The holidays are supposed to be a time for destressing and reconnecting with family and friends. Many families try to accomplish this is through a wholesome board game, usually before or after a holiday dinner. It’s an activity for all ages, and it seems like a relatively harmless way to pass the time. This is all great in theory, which is why every year families continue to play them.
The problem is playing these games actually induces as much stress as students experience in school. When asked whether he’d play another round of Taboo with his extended family or have to retake his 61B midterm, one CS student couldn’t make up his mind.
“That was the worst test I’ve ever had to take in my life,” deliberated the student, “but the last time we played Taboo I realized how racist my uncle is.”
Where exactly did the perfect image of a family playing a light-hearted game of Monopoly go wrong? Right about where people forget that their families include a few competitive assholes, taxing children, wine-drunk parents and yes, some secret racists. This combination of characters, who are only found together around a dinner table during the holidays, are almost perfectly suited to not be able to play board games together amiably.
“We try different board games each year, but nothing stops the madness,” explained another student burdened by the stress of holiday games. “I can say that some games are worse than others, though. Scattergories is never a good idea, and whatever you do don’t play Sorry.” The student refused to elaborate further.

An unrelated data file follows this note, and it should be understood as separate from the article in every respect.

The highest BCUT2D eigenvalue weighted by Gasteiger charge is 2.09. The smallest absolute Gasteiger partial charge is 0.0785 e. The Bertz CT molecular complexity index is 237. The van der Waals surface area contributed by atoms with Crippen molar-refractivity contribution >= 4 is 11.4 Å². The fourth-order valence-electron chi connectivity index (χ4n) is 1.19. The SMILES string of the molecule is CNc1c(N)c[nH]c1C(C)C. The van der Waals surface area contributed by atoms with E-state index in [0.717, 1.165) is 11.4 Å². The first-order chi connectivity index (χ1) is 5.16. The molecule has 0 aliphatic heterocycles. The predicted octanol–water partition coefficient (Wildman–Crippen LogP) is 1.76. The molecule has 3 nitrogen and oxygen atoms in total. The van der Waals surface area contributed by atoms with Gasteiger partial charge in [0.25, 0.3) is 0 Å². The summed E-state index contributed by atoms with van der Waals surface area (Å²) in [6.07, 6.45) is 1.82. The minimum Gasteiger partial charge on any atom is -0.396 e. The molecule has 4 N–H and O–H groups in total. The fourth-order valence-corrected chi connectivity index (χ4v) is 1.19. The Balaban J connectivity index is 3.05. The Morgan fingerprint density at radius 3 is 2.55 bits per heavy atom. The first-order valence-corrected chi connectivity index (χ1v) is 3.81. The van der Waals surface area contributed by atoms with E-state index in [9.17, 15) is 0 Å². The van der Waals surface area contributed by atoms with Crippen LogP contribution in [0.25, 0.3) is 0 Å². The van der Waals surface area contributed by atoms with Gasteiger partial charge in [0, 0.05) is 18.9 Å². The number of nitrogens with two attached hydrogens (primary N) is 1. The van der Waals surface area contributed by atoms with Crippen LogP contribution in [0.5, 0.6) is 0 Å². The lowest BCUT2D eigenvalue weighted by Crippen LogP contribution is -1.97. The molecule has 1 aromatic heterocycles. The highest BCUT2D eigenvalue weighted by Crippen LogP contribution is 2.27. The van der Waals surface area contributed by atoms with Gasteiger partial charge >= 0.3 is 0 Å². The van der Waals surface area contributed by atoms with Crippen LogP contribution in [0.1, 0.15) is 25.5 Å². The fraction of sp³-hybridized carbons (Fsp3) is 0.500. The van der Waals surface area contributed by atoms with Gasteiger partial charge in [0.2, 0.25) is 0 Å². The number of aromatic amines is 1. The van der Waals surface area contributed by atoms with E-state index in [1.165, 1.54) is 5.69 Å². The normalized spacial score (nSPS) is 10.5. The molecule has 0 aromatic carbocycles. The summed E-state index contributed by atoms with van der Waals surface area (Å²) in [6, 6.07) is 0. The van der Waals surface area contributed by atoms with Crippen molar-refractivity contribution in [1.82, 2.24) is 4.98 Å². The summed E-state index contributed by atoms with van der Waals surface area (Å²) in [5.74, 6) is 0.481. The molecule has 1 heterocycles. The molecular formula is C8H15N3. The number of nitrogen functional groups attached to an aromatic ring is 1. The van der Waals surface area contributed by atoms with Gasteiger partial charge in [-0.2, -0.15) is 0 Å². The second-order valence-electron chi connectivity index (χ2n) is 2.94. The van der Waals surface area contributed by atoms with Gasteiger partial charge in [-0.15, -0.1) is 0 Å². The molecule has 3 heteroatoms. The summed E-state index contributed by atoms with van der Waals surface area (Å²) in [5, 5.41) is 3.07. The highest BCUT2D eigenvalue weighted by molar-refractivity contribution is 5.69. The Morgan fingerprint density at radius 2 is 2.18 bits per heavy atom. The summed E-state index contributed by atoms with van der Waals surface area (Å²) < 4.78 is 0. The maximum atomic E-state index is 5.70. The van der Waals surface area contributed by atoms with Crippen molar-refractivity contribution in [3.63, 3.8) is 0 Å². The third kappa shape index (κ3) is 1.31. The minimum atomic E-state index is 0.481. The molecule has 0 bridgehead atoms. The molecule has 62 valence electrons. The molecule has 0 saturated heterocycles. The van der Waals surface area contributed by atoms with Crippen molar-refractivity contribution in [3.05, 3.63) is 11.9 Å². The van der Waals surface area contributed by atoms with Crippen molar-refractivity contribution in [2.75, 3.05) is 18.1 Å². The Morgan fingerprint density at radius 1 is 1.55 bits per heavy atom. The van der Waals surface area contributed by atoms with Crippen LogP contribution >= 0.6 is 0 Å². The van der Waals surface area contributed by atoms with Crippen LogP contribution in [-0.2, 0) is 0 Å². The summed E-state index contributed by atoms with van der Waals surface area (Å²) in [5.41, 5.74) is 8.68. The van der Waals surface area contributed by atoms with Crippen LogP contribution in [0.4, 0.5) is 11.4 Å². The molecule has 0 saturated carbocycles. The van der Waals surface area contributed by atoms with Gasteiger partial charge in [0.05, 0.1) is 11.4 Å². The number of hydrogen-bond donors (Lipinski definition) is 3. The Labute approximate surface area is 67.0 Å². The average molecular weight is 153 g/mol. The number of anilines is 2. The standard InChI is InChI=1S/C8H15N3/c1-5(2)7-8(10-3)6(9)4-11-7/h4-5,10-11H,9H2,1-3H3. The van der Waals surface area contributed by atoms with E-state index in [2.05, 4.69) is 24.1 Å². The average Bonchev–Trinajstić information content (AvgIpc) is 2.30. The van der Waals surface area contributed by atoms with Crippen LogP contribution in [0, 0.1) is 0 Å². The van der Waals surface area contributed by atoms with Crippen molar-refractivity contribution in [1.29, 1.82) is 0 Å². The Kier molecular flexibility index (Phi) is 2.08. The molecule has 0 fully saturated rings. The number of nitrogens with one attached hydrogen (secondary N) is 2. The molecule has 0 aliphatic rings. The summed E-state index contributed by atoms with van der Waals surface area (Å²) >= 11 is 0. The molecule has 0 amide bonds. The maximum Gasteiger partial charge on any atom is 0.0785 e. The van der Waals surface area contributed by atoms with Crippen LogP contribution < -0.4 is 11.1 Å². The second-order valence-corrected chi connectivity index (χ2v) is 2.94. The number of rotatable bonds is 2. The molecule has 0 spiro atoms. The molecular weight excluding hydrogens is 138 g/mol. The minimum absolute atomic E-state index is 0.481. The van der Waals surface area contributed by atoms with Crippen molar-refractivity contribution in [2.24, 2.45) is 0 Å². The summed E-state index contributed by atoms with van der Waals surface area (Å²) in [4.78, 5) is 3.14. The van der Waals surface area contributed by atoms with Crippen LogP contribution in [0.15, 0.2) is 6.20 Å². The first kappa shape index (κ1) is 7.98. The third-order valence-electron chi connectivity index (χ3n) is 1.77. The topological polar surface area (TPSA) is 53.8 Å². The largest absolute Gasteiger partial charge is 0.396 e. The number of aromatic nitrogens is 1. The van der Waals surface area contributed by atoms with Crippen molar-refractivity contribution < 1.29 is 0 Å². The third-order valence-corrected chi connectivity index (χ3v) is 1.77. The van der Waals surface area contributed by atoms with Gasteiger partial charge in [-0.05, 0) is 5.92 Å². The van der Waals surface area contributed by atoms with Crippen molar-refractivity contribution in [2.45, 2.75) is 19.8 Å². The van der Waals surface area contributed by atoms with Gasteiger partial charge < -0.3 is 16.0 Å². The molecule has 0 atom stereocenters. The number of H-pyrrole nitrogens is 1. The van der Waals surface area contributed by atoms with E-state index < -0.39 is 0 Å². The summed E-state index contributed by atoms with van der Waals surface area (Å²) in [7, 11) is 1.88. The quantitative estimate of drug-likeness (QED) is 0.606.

Despite all the evidence that board games do more to divide families than unite them, the lack alternatives for family entertainment leads to the continuation of this holiday ritual.
“What else are we going to do? After dinner, there’s nothing to do except listen to my cousin yell at my step-mom about whether or not his drawing looks like a dolphin during a game of Pictionary,” an undergraduate pointed out.
When an entire extended family is gathered under one roof, there are bound to be some differences in opinions. Something about board games seems to manifest those differences in the form of petty arguments. Until more options are created to entertain three different generations at once, families seem likely to keep playing the same games that prematurely end Christmas dinner every year.